Panel okays rural protections for northeast Pasco

Published June 16, 2016

DADE CITY — Some residents of northeastern Pasco County have strong sentiments about maintaining rural qualities in a county poised for rapid suburban growth.

"We want to protect our little bit of heaven,'' said Nancy Hazelwood, who lives on a rural road known as A Nice Place. "We have Pasco County's best interest at heart.''

"Development will come,'' said Judy Geiger of Lacoochee, "but let's be smart and plan for it.''

The county's Development Review Committee agreed. It approved a rural protection ordinance last week that Hazelwood, Geiger and a core group of about nine others have been pushing for a decade. The proposal is scheduled to be considered by county commissioners next month.

The rules would govern residential development along scenic roads that wind among the 66,000 acres and 15,000 people in the northeast quadrant of the county, bordered by Bellamy Brothers Boulevard on the west, the Green Swamp on the east, State Road 52 on the south and the Hernando County line on the north.

The rules — amendments to the county's land development code — would not apply to commercial businesses, and would exclude a quarter-mile on each side of U.S. 301, a corridor intended for employment centers and commercial development.

Specifically, the rules aim to protect topography, and set landscape requirements and lighting standards on residential developments of at least three houses. Architectural design standards are suggested, but not mandated.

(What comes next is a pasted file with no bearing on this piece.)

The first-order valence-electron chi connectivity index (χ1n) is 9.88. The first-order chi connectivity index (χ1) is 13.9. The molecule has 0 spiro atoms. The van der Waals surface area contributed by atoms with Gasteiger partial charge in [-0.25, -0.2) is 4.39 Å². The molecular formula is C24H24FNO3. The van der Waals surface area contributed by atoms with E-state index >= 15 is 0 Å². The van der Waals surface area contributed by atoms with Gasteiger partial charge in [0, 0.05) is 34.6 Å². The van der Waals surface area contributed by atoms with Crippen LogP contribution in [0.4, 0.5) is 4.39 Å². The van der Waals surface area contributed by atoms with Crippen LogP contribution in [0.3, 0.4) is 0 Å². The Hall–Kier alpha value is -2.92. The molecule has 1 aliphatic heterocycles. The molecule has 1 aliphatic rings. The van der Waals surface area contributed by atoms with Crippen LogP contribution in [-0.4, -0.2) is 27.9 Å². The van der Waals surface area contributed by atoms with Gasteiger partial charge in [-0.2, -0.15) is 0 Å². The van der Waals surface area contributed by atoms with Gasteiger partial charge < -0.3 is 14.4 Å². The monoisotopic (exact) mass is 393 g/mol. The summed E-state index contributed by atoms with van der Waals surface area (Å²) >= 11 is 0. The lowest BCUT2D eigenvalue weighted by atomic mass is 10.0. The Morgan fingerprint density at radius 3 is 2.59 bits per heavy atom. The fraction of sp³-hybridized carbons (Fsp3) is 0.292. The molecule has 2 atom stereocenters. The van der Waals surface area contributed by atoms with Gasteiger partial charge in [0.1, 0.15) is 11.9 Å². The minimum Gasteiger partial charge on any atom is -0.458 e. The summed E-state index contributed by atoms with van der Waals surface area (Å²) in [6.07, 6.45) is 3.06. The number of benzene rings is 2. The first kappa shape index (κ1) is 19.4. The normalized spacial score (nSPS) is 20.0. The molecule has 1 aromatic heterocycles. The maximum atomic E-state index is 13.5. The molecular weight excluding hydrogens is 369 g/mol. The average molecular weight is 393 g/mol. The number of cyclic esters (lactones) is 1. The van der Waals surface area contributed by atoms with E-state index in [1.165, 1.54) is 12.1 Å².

The intent is to protect hilltops and view vistas, via an overlay district, in an area that is home to the county's highest elevations.

"This makes sure the hilltops are not chopped up or mined and used for fill,'' said Justyna Buszewski of the county's planning staff.

The county christened the vicinity as its "northeast rural area" a decade ago and embedded into its comprehensive land-use plan the goals of protecting and preserving the existing rural and agricultural characteristics. The idea was for future homes to be built on multi-acre lots or for parcels to be developed as conservation neighborhoods, with home sites clustered but surrounded by wide-open greenery. Most of the ordinances enforcing the land use plan's goals, however, have never been adopted.

Ten years later, it remains controversial, particularly among some owners of large parcels of land who see their property rights and future development potential being limited.

"Passing the overlay district will keep quality growth away from Dade City,'' suggested Mignon Jordan Edwards.

John Walsh, of the Pasco Economic Development Council, was the only county review committee member to vote against the overlay district. He said the plans should be optional and the county should offer incentives to encourage landowners to follow the rules.

Hazlewood and others see it differently.

"We're just trying to keep Wesley Chapel from happening in northeast Pasco,'' she said.